Reset – Day 302 – Memories

I’ve been listening to radiolab (listen here) and they were talking about memory and how scientists have determined that the more you recall a memory the further the memory gets from what actually happened (because each time you remember something you change it a bit). 

I thought about him everyday. He left when I was 7. I remembered everything, him pushing me on the swings, buying me ice cream, taking me to the movies. It hurt to remember but I couldn’t stop. He’d been so good to me. I was constantly wondering why he left and trying to track him down. I could only assume I’d done something wrong, been a bad child. Why else would he leave?

After years of searching for him, I heard that the more you remembered something the less true that memory was. I felt cheated, I must have thought of those memories millions of times. I didn’t want to lose what little I had of him.

I wanted to press reset on my memories, so I decided that I would reconstruct them while I waited to find him. I tracked down all the people that I remembered were there, at the swing, the ice cream shop, the movies. Their memories would be clearer. I was going to press reset.

But when I found them, it wasn’t what I was expecting. My childhood friend from the park told me he only remembered me falling off the swing and my dad telling me to get back on despite my tears. The corner shop owner told me she gave us the ice creams for free because he’d spend our money on cigarettes, and the ticket checker said she only remembered us because he left me alone in the cinema to go the pub.

I stopped looking for him after that.

Elusive Teacher – Day 94 – Teachers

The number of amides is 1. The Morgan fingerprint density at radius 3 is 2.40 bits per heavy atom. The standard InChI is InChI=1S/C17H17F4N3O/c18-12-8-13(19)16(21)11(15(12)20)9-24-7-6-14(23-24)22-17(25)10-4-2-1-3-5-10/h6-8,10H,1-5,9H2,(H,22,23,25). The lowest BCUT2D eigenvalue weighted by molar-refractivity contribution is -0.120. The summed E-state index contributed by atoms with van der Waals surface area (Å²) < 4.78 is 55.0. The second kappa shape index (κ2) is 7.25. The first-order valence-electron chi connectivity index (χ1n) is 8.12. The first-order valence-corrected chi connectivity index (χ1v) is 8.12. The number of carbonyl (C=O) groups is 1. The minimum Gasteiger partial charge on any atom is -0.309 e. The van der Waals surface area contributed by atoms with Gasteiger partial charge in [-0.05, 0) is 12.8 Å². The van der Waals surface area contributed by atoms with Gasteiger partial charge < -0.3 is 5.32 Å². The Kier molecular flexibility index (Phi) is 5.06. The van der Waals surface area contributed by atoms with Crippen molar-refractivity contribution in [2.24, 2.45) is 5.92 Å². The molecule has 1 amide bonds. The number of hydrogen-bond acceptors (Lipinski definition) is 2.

It’s the first day of mentor march! (I think I’ll need it given yesterday’s post) 

I really want you guys to teach me some lessons- is there something you know well that you can pass on to me? For now though I’ll just write about a teacher.

There were rumours he was the best teacher in the city. He was patient, had a wicked sense of humour and his students never forgot what they learnt. But he only taught a select few and was incredibly elusive. 

After months of letter writing and missed calls, I finally tracked him down and convinced him to give me 10 minutes of his time. His office was papered with long letters from students explaining complicated concepts in depth. Each letter seemed to be under a different heading. I asked him what they were but he was silent. He lead me to one of the notes on his wall, under the heading ‘You’. 

It read: 

I have a rare condition which means once I explain something, I forget it myself. These walls are my memories. I have a few things left to teach, but you must listen carefully as I will need you to explain it back to me as soon as I tell it to you, or the information will be lost forever.